Sweet Sigs

Why do our signatures all seem to peak sometime during elementary school? Nick Lehr examines some of the best and worst penmanship in the MLB.

“Mithter Lehr,” sighed Mr. Morange from his office. My portly photography teacher didn’t sound happy, and I wasn’t sure what to expect. Whether it was screwing up rolling my film, snapping uninspired photographs, or mixing the chemicals incorrectly, I had pretty much been a disaster for the entire semester.

As I approached him, he whipped around in his swivel chair and pointed to an unremarkable photograph of a homeless guy, freshly adhered to a black matting board.

“What ith thith?”

“He’s homeless,” I stammered, “and he’s in Harvard Square.”

“No.” He sounded exasperated. “I can tell what that ith. Thousands of studenth have thnapped the thame exact photograph. I’m talking about thith.” He jammed his finger against my signature, which at the time consisted of little humps, and no discernible letters. I had proudly signed it in white pencil only minutes before turning it in.

“Uh, that’s my signature.”

“Well I can’t read it. Re-write it.”

I remember stewing with anger. This asshole doesn’t get it—what am I, a third grader practicing cursive? Plus if you have any shred of talent, no one’s supposed to be able to read it.

I’m a Gen-Y turd, so please excuse me for my attitude. I’m part of a generation that’s completely narcissistic, demands praise at every turn, and thinks we deserve just about everything. I had grown up worshiping athletes who nonchalantly scribbled lines across baseballs. They had signed their names so many times, no one could even read them—how cool was that?

They held a pen. That pen touched a card, hat, ball, or glove. That pen hastily drew a line and some bumps. And now that card, hat, ball, or glove—legibility be damned—was worth hundreds of dollars.

That was the point.

I know, Pee Wee Reese, you’re probably rolling over in your grave.


For me, two-sport star Brian Jordan changed everything. In 2001, he was beginning his third season as the Atlanta Braves’ right fielder, and I was a five-foot-tall, emaciated eighth grader on spring break in Orlando, Florida, where the Braves held their spring training.

Clutching a fistfull of baseball cards, I had been lucky enough to obtain a number of autographs, ranging from Rafael Furcal’s Spanglish scribble to John Smoltz’s seismographic signature. Most players barely acknowledged the fans, their thoughts clearly elsewhere, and after they signed each ball or card—“Next.”

But there was something different about Jordan. Baking under the Florida sun, in front of hundreds of needy fans, he didn’t seem to be in any rush, and soon I began to understand why.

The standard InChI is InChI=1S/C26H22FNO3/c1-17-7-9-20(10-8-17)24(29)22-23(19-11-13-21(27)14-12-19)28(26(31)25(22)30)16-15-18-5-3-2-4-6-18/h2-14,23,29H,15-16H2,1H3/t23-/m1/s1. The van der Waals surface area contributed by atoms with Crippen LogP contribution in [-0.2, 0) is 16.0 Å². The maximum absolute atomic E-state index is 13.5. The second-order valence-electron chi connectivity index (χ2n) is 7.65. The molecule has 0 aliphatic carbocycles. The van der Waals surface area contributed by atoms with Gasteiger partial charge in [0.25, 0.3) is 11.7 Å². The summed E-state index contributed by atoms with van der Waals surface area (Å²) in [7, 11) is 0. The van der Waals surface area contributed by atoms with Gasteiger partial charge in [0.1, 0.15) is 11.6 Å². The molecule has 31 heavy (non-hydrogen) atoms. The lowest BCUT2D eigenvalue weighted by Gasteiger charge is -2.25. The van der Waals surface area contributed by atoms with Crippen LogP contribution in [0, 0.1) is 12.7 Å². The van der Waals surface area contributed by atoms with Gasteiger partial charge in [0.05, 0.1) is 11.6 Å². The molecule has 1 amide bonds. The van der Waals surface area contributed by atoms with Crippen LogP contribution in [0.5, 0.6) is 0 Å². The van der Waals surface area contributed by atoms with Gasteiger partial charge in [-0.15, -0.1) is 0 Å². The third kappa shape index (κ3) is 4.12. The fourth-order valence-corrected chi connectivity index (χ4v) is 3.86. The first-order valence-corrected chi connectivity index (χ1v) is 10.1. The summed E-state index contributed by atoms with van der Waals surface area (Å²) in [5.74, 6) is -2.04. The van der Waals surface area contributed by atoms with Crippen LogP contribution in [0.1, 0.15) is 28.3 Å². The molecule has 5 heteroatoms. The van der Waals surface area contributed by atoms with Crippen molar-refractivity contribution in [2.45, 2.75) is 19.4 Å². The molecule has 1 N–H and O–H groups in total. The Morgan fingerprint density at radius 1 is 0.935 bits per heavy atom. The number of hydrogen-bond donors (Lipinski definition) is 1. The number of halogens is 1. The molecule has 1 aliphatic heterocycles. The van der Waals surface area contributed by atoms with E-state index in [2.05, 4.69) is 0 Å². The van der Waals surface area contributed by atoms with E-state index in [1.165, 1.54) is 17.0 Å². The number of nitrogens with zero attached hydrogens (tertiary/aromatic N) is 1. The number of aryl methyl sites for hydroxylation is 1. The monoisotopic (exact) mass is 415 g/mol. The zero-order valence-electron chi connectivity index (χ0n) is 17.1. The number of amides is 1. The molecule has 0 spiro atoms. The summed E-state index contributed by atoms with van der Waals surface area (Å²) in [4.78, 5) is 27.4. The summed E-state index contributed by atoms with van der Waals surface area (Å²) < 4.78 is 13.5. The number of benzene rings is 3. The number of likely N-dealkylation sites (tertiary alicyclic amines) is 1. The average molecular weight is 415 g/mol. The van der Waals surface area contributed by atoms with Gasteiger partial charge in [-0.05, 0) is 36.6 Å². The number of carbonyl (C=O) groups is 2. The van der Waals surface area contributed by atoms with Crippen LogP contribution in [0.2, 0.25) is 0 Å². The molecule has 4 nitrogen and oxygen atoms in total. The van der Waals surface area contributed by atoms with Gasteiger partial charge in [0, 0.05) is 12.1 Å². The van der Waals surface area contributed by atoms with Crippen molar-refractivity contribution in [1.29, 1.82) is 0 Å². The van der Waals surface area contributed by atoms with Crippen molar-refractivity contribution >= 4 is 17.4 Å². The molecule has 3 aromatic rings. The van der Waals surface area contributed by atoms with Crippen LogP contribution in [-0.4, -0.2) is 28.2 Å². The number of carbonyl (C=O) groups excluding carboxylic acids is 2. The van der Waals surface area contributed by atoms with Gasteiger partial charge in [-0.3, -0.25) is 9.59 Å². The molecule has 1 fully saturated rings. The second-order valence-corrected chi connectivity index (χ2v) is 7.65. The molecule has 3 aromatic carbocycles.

Using big, looping letters, with meticulous precision, he wanted every single signature to look exactly the same.

Perhaps more than that, he wanted each one to be beautiful—a work of art—something to be proud of, signed with the grace and swiftness used to track down fly balls, while exhibiting the same level of technique needed to take down a bulky running back.

From that day forward, I’ve come to respect the art of the signature.

Below, I’ve put together a list of some of my favorite (and least favorite) baseball signatures from the past century.


BJ’s awesome John Hancock (sorry, I have to use that phrase at least once):



In Vladimir Guerrero, we see the “evolution” of a player’s signature—from that of an 18-year-old Dominican kid with barely any schooling …


… to that of a major league superstar schooled in the art of nonsensical signatures.



Mariano Rivera is one of the classiest guys to ever play the game. He also possesses one of the classiest signatures:

chode36/via Photobucket


Yo, no Nomo, but you should probably spend some time working on that signature:




Johnny Pesky, Rico Petrocelli, and Jimmie Foxx—three classic Red Sox signatures, from back when players had pride in how their names would appear:




Note: the tilde under Foxx’s name, a nice little touch:



I’ve come to a conclusion: if either your first or last name begins with a J, you have an advantage:



I think I like this—both Kirby Puckett and Vince Coleman use a “bubble dot” over the “i.” It’s kind of playful:




I have all the respect in the world for Greg Maddux. But really?



Jarrod Saltalamacchia has the longest last name in baseball history—for that reason I’ll give him the benefit of the doubt for his decidedly average signature:



Does this even count?


Either way, I think Sosa wins the award for MIS—Most Improved Signature:



It’s safe to say that no two Manny Ramirez autographs are alike. To Ramirez’s credit, he tried early on:


But after signing a $160 million deal with the Red Sox, would you take the time to spell out your name?


World Series 2007—initials “MZ,” followed by the introduction of the “double helix”:


Is the jersey worth less or more with that sloppy sig?


Ah, the Dodger days. Manny was in full “F-you mode”—the Red Sox had shipped him off to L.A., where fans showered him with cheers and affection, right up until he tested positive for female fertility drugs. I mean, at this point he’s completely mailing it in and isn’t even bothering to sign a name beginning with the letter “M”:


—Photo Morry Gash/AP

About Nick Lehr

Boston native Nick Lehr is a recent graduate of Stanford University, where he earned a degree in American Studies, with a minor Creative Writing. While his fellow students concerned themselves with theses and campus activities, Nick concentrated on his one true passion: Guitar Hero. The hard work paid off; in February 2007, he was crowned campus-wide champion, winning a $100 Amazon.com gift certificate.

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